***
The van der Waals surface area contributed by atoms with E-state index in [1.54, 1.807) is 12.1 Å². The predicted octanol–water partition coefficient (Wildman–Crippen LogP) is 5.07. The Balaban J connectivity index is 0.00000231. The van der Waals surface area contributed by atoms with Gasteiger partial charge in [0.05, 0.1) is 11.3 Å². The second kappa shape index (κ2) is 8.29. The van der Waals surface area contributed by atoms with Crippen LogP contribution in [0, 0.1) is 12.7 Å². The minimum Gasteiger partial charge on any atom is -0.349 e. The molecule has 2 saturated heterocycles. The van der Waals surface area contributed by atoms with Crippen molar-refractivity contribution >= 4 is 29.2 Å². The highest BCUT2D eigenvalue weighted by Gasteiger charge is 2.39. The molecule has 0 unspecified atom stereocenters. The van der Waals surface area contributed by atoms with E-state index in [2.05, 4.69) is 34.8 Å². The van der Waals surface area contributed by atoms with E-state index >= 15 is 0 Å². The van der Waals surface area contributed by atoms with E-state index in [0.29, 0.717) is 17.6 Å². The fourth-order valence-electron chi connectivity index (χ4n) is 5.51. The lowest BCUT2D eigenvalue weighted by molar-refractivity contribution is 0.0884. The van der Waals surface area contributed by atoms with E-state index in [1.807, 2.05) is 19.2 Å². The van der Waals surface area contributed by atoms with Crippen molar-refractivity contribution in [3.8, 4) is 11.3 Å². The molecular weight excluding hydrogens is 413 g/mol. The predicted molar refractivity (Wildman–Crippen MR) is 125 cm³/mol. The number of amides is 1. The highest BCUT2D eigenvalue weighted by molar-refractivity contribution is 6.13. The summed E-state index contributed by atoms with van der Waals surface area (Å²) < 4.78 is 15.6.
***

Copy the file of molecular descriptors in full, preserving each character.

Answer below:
The van der Waals surface area contributed by atoms with E-state index in [1.54, 1.807) is 12.1 Å². The predicted octanol–water partition coefficient (Wildman–Crippen LogP) is 5.07. The Balaban J connectivity index is 0.00000231. The van der Waals surface area contributed by atoms with Gasteiger partial charge in [0.05, 0.1) is 11.3 Å². The second kappa shape index (κ2) is 8.29. The van der Waals surface area contributed by atoms with Crippen LogP contribution in [0, 0.1) is 12.7 Å². The minimum Gasteiger partial charge on any atom is -0.349 e. The molecule has 2 saturated heterocycles. The van der Waals surface area contributed by atoms with Crippen molar-refractivity contribution >= 4 is 29.2 Å². The highest BCUT2D eigenvalue weighted by Gasteiger charge is 2.39. The molecule has 0 unspecified atom stereocenters. The van der Waals surface area contributed by atoms with E-state index in [2.05, 4.69) is 34.8 Å². The van der Waals surface area contributed by atoms with E-state index >= 15 is 0 Å². The van der Waals surface area contributed by atoms with E-state index in [0.29, 0.717) is 17.6 Å². The fourth-order valence-electron chi connectivity index (χ4n) is 5.51. The lowest BCUT2D eigenvalue weighted by molar-refractivity contribution is 0.0884. The van der Waals surface area contributed by atoms with E-state index in [1.807, 2.05) is 19.2 Å². The van der Waals surface area contributed by atoms with Crippen molar-refractivity contribution in [3.8, 4) is 11.3 Å². The molecular weight excluding hydrogens is 413 g/mol. The predicted molar refractivity (Wildman–Crippen MR) is 125 cm³/mol. The number of amides is 1. The highest BCUT2D eigenvalue weighted by molar-refractivity contribution is 6.13. The summed E-state index contributed by atoms with van der Waals surface area (Å²) < 4.78 is 15.6.